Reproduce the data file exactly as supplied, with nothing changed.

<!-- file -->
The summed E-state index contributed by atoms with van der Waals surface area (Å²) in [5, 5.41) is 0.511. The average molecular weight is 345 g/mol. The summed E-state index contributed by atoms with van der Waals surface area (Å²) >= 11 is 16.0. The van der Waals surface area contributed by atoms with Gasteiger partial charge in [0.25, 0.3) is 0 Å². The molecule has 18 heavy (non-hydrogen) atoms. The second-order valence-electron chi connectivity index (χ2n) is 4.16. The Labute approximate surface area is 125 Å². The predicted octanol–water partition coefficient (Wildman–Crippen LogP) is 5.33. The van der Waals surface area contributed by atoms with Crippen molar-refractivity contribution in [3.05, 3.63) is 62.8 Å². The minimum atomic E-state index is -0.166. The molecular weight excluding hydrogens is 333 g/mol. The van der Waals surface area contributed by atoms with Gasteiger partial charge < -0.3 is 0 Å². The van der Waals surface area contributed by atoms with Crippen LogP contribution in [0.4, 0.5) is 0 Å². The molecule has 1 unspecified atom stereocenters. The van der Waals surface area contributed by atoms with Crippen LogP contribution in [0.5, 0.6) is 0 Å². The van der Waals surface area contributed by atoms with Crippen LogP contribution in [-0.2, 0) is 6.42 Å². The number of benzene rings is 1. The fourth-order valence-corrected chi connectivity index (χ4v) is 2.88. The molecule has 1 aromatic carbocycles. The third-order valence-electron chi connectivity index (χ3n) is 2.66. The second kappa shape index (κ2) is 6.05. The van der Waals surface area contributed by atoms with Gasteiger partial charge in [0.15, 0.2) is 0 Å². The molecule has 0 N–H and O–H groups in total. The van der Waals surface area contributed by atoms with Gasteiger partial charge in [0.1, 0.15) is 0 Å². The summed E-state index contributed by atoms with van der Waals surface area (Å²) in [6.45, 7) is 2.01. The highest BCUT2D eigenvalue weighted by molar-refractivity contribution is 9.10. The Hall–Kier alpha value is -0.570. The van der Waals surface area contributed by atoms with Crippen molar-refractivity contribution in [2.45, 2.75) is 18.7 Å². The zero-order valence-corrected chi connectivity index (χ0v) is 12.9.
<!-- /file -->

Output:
The summed E-state index contributed by atoms with van der Waals surface area (Å²) in [5, 5.41) is 0.511. The average molecular weight is 345 g/mol. The summed E-state index contributed by atoms with van der Waals surface area (Å²) >= 11 is 16.0. The van der Waals surface area contributed by atoms with Gasteiger partial charge in [0.25, 0.3) is 0 Å². The molecule has 18 heavy (non-hydrogen) atoms. The second-order valence-electron chi connectivity index (χ2n) is 4.16. The Labute approximate surface area is 125 Å². The predicted octanol–water partition coefficient (Wildman–Crippen LogP) is 5.33. The van der Waals surface area contributed by atoms with Crippen molar-refractivity contribution in [3.05, 3.63) is 62.8 Å². The minimum atomic E-state index is -0.166. The molecular weight excluding hydrogens is 333 g/mol. The van der Waals surface area contributed by atoms with Gasteiger partial charge < -0.3 is 0 Å². The van der Waals surface area contributed by atoms with Crippen LogP contribution in [0.4, 0.5) is 0 Å². The molecule has 1 unspecified atom stereocenters. The van der Waals surface area contributed by atoms with Crippen LogP contribution in [0.5, 0.6) is 0 Å². The van der Waals surface area contributed by atoms with Crippen LogP contribution in [-0.2, 0) is 6.42 Å². The number of benzene rings is 1. The fourth-order valence-corrected chi connectivity index (χ4v) is 2.88. The molecule has 1 aromatic carbocycles. The third-order valence-electron chi connectivity index (χ3n) is 2.66. The second kappa shape index (κ2) is 6.05. The van der Waals surface area contributed by atoms with Gasteiger partial charge in [0.15, 0.2) is 0 Å². The molecule has 0 N–H and O–H groups in total. The van der Waals surface area contributed by atoms with Gasteiger partial charge in [0.1, 0.15) is 0 Å². The summed E-state index contributed by atoms with van der Waals surface area (Å²) in [6.45, 7) is 2.01. The highest BCUT2D eigenvalue weighted by molar-refractivity contribution is 9.10. The Hall–Kier alpha value is -0.570. The van der Waals surface area contributed by atoms with Crippen molar-refractivity contribution in [2.45, 2.75) is 18.7 Å². The zero-order valence-corrected chi connectivity index (χ0v) is 12.9.